Challenges & Opportunities in Wood Prefabrication & Modular Building- VVR Wood Interview
ArchiFrame's visit to VVR Wood Oy's wood element factory in Heinola was a rewarding experience.
Production Director Ville Valve kindly welcomed us and took us around the factory floor, telling us all about the challenges of wood element production and the latest timber building trends.
VVR Wood relies on ArchiFrame to convert the architect's information model into a production-ready element plan.
It’s always great to speak directly to our customers and hear about their current needs so that we can continue to improve and develop ArchiFrame!
Here are some of Ville's thoughts on wood element production.
Pros of wood construction: easy prefabrication
What makes wood construction so profitable?
As it is often safer and cheaper to build and install wall and roof elements under factory conditions, extensive prefabrication is one of the main benefits of wood construction.
“When comparing timber to other building materials, wood stands up to scrutiny thanks to its extensive ability to be prefabricated as elements.
As a material, wood can support a wide range of element types that can be easily transported and installed.
Factory production is often safer, not to mention more efficient and consistent, than building production that happens on-site.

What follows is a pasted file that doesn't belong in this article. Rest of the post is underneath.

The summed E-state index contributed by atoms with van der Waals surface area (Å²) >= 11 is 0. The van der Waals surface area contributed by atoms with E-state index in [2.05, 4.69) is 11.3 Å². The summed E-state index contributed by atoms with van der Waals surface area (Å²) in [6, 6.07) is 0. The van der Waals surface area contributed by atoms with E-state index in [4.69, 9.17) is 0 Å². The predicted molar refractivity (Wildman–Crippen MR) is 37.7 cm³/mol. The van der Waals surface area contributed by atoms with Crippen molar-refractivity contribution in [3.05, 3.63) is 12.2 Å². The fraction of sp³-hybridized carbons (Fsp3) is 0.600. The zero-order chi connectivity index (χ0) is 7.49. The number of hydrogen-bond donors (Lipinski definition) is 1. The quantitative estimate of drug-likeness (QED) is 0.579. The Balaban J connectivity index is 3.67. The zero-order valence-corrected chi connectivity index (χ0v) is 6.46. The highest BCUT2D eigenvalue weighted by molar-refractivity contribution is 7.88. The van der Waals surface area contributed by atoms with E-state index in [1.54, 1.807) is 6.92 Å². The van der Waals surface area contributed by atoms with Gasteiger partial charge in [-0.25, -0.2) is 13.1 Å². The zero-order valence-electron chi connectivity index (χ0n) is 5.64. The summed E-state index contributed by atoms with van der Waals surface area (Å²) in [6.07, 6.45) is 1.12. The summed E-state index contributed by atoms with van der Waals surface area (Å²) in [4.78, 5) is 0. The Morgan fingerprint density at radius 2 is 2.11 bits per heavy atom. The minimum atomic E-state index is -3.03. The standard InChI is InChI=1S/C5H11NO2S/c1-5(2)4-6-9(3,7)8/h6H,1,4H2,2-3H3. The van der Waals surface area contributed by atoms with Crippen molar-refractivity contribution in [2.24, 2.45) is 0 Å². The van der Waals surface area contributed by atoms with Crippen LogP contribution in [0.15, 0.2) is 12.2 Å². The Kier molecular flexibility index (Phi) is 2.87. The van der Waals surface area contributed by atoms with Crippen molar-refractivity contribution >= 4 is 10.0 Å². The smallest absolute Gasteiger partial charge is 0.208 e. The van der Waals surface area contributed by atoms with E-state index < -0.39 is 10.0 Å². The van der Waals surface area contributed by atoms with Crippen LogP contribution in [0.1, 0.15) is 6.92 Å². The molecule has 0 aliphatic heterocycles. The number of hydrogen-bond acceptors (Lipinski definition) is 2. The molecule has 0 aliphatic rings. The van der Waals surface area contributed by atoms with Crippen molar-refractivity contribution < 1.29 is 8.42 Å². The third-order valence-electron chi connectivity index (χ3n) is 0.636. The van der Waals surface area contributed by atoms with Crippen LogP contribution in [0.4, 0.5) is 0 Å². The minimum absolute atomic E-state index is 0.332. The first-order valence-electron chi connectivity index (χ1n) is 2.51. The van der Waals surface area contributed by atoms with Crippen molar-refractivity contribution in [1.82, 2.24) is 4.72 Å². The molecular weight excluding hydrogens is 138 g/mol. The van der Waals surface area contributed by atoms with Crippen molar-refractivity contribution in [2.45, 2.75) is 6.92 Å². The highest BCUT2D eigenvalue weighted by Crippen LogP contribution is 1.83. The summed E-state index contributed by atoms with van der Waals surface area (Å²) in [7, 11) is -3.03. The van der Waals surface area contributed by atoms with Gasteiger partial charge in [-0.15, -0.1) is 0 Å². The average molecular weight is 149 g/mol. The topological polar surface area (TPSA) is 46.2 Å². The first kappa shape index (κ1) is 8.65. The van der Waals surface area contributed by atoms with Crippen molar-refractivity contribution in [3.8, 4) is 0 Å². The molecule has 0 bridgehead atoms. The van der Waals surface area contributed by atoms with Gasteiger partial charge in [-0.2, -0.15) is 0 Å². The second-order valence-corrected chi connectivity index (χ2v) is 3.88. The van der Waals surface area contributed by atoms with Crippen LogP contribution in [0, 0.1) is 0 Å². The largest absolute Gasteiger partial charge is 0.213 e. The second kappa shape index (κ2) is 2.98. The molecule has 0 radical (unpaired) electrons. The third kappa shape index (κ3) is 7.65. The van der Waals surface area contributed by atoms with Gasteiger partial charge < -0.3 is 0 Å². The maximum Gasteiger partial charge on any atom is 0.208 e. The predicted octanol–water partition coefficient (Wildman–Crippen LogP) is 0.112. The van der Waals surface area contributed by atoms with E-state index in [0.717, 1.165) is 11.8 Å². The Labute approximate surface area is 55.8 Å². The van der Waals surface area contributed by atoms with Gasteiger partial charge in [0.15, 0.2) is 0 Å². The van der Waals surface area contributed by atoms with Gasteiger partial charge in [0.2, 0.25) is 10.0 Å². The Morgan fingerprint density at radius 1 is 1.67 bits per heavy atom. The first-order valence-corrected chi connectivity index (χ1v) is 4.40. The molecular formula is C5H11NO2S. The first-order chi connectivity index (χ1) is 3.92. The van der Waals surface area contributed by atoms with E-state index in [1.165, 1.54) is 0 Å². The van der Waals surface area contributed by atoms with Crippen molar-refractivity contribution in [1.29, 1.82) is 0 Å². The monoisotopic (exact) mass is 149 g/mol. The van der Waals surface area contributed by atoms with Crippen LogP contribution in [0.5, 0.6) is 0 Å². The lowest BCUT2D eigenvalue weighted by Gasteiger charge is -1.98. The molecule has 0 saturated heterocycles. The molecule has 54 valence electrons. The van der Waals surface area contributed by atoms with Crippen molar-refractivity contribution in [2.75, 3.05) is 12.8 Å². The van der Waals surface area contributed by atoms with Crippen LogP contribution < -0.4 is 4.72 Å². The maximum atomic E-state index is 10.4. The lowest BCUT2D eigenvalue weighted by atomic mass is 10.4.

Wood is in itself an environmentally-friendly building material, and the whole efficiency of the prefabrication process helps minimize building waste.”
VVR Wood's goal is to get the most out of wood as a building material.
“We strive to produce the best possible product and structural model for each individual customer project.
Plus, timber construction has huge potential in things such as completely plastic-free construction."
The growing Kerto® LVL (Kerto-Ripa) element product family co-developed by VVR Wood and Metsä is a great example of the innovative potential of wood as a building material - and its efficiency.
"Our job is to make wood construction as easy as possible and bring our extensive expertise and experience to customer projects.”
Information management plays a key role in element production
One of the main challenges faced by people working in wood element production is how to successfully manage data across all phases of a build.
Information must flow seamlessly from stakeholder to stakeholder throughout the entire construction and prefabrication process.
“An architect’s model can have about 200 separate components such as walls or floors, but in the modeling phase when the building is broken down into individual elements ready for production, it can have up to 2,000 elements and 20,000 separate components!”